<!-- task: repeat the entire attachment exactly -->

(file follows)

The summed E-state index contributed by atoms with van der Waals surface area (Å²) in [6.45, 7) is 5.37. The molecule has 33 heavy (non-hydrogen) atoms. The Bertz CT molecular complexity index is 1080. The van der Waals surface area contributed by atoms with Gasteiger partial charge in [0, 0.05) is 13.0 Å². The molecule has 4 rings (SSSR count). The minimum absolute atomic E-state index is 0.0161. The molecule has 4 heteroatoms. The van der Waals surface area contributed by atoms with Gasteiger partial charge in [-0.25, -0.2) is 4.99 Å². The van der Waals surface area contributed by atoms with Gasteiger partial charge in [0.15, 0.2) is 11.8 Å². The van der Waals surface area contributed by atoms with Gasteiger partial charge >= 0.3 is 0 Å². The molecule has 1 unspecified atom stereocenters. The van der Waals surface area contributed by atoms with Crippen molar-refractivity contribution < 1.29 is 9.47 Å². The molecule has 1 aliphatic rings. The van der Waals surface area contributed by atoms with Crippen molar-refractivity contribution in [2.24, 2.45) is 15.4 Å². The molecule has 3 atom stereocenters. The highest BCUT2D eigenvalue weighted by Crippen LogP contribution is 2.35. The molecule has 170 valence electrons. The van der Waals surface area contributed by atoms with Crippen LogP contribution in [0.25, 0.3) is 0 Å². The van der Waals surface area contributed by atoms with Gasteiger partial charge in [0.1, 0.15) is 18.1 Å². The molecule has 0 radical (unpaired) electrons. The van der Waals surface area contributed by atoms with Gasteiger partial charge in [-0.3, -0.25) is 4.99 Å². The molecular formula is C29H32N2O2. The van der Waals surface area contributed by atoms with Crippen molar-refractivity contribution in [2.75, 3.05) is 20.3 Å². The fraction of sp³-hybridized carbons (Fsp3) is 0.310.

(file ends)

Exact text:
The summed E-state index contributed by atoms with van der Waals surface area (Å²) in [6.45, 7) is 5.37. The molecule has 33 heavy (non-hydrogen) atoms. The Bertz CT molecular complexity index is 1080. The van der Waals surface area contributed by atoms with Gasteiger partial charge in [0, 0.05) is 13.0 Å². The molecule has 4 rings (SSSR count). The minimum absolute atomic E-state index is 0.0161. The molecule has 4 heteroatoms. The van der Waals surface area contributed by atoms with Gasteiger partial charge in [-0.25, -0.2) is 4.99 Å². The van der Waals surface area contributed by atoms with Gasteiger partial charge in [0.15, 0.2) is 11.8 Å². The van der Waals surface area contributed by atoms with Gasteiger partial charge >= 0.3 is 0 Å². The molecule has 1 unspecified atom stereocenters. The van der Waals surface area contributed by atoms with Crippen molar-refractivity contribution < 1.29 is 9.47 Å². The molecule has 1 aliphatic rings. The van der Waals surface area contributed by atoms with Crippen molar-refractivity contribution in [2.24, 2.45) is 15.4 Å². The molecule has 3 atom stereocenters. The highest BCUT2D eigenvalue weighted by Crippen LogP contribution is 2.35. The molecule has 170 valence electrons. The van der Waals surface area contributed by atoms with Crippen LogP contribution in [0.25, 0.3) is 0 Å². The van der Waals surface area contributed by atoms with Gasteiger partial charge in [0.1, 0.15) is 18.1 Å². The molecule has 0 radical (unpaired) electrons. The van der Waals surface area contributed by atoms with Gasteiger partial charge in [-0.3, -0.25) is 4.99 Å². The molecular formula is C29H32N2O2. The van der Waals surface area contributed by atoms with Crippen molar-refractivity contribution in [2.75, 3.05) is 20.3 Å². The fraction of sp³-hybridized carbons (Fsp3) is 0.310.